It takes two people to create a pattern, but only one to change it.
We live in a relational world. It’s unavoidable that we must, at some point, interact and cooperate with one another. In entrepreneurial positions the necessity to connect with others effectively and consistently increases exponentially. Not only must we work with clients, but also with collaborators – be that a cooperating agent on the other side of the deal, a vendor supplying your deliverables, back office administration, or your business partner (who may or may not also be your partner in life or a relative).
When we work with others, we bring ourselves to each interaction. We do that in the way we listen, what we hear, and how we interpret another’s words, non-verbal communication, and actions. Sometimes our historical triggers join the party and confuse our responses in the present: A business partner asserting their ideas can feel like you’re not being heard. Suddenly you’re no longer in a productive, collaborative space, but squared up and ready to fight to not be “shut down”. If a client always needs second opinions to your expert advice, it can trigger feelings deeper than day to day frustration. Insecurities in line with imposter syndrome, outdated limiting beliefs, or thoughts questioning self-worth can bubble up unexpectedly.
If your partner in business is also your partner in life or a relative, everyday conversations take place in multi-leveled minefields.
What can be done? First, if you’re in therapy, that's where you have the opportunity to dig deep and work on healing the old wounds popping up in the present day. Start there. If you’re working with a family member your younger self can show up and derail the work today. Unless you enjoy those old school interactions, therapy is essential to moving the conversation forward into the present. In the meantime, you can start by
s l o w i n g d o w n.
When we’re triggered we go into reaction mode, you’ve heard of fight or flight, right? What about freeze, flop, or friend/fawn? Yes, the F’s are multiplying. Depending on your patterned response, you may feel the urge to confront (fight), escape (flee), give up (freeze), disengage (flop), or abdicate (friend/fawn). Changing your patterned responses is not an overnight thing; it took years for them to be ingrained in you and it will take some time to re-pattern. If you're engaging with someone with whom you've long shared these conditioned responses, it will be that much more difficult to extricate yourself (especially if you're the only one working on it).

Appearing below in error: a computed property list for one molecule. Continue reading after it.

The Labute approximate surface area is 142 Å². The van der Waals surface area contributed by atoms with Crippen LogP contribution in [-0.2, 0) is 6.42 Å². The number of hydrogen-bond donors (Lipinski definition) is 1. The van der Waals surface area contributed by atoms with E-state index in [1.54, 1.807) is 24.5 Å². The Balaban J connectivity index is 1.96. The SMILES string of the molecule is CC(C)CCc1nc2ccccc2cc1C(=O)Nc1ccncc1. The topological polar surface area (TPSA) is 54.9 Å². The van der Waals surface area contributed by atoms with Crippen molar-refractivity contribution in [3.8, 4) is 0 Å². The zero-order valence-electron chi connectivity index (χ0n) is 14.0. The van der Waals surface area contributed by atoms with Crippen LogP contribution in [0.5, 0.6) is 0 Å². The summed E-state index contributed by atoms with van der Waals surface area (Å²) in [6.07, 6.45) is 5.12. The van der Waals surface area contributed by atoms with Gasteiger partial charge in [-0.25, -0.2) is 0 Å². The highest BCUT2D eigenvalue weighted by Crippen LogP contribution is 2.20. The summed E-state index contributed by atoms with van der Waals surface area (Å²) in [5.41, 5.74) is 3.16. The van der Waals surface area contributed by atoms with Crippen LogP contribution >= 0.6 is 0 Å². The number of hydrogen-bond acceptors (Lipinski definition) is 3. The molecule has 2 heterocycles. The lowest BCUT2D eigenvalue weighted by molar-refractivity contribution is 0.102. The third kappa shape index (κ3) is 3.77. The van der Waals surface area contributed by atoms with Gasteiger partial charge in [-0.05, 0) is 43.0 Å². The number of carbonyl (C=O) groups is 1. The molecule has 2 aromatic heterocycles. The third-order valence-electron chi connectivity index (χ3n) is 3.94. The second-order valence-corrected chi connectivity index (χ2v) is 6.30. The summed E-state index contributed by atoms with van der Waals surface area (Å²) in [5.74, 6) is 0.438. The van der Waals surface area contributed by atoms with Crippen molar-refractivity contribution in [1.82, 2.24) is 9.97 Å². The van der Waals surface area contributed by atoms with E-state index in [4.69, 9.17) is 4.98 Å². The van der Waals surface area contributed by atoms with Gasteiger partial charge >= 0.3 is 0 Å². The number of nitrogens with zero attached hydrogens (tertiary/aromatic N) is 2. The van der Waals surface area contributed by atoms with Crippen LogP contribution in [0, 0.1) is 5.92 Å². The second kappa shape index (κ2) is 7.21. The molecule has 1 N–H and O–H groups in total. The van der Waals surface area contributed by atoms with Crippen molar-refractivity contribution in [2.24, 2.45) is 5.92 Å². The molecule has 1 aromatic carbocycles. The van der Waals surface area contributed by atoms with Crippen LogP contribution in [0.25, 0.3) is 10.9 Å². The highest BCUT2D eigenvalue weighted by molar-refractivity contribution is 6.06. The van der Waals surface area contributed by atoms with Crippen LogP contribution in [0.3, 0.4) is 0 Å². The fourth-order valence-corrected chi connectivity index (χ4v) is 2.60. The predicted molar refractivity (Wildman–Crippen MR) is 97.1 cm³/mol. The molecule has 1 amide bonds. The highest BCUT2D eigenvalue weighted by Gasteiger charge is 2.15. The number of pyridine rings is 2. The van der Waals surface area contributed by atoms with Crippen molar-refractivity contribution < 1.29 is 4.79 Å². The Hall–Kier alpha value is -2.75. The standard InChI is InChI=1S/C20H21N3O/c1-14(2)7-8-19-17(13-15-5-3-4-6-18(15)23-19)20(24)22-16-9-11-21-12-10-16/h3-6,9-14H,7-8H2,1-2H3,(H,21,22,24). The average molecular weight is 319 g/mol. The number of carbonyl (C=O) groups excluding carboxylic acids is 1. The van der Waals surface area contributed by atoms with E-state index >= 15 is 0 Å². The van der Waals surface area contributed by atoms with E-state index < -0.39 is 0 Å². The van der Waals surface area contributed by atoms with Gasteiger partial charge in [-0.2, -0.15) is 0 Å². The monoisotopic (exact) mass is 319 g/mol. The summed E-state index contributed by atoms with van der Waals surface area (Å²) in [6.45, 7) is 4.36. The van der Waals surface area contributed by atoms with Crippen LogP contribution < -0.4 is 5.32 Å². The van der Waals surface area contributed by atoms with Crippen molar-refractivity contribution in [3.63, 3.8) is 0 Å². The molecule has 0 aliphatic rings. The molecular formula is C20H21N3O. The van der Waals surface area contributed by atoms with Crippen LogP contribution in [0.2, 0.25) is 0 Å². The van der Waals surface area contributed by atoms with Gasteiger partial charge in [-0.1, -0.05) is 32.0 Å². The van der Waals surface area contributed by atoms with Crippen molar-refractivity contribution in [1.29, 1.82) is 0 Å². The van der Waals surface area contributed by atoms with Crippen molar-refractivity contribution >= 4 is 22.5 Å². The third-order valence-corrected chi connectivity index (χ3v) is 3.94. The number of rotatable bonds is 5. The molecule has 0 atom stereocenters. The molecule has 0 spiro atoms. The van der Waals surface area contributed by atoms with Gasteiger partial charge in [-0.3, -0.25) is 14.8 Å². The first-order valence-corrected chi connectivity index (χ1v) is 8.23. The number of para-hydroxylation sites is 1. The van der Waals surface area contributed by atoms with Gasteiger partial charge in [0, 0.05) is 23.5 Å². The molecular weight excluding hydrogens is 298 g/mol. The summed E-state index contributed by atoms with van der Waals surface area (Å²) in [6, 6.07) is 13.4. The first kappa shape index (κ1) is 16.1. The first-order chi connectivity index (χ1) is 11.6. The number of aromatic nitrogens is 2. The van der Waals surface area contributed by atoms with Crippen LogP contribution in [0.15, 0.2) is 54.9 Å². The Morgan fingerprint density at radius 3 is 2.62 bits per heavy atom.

But there is hope.
In any interaction we are looking through the lens of our own experience. All of the experiences that have brought us to this moment shape how we experience it, and the same goes for the other person. Problems begin when we forget that everyone's lens is different. We think that they should know we feel minimized when they assert their idea for how to best proceed with a difficult client or the marketing plan or where to eat lunch, when they may just be excited about a new idea or a well-reviewed restaurant. Depending on what relationship you have with this person outside of business, your reaction will vary. But you can do a few things to help set you up for success (even if you’re not quite ready to work on the deeper stuff).:
Remember you are working toward a shared goal. Be that growing a business or completing a transaction, you are not adversaries. If your goals have diverged, I can help you have that conversation and get back on the same page.
Assume the best. Until you have evidence to the contrary, assume the other person means the best, or at minimum doesn’t have ill intentions (see #1).
Ask for clarification. If something doesn’t sound right to you and you’re remembering that you are a team, working toward a shared goal, ask the other person what they mean and what they’re hoping to accomplish. Become curious about where they’re coming from and ask questions to understand.
Proceed in partnership.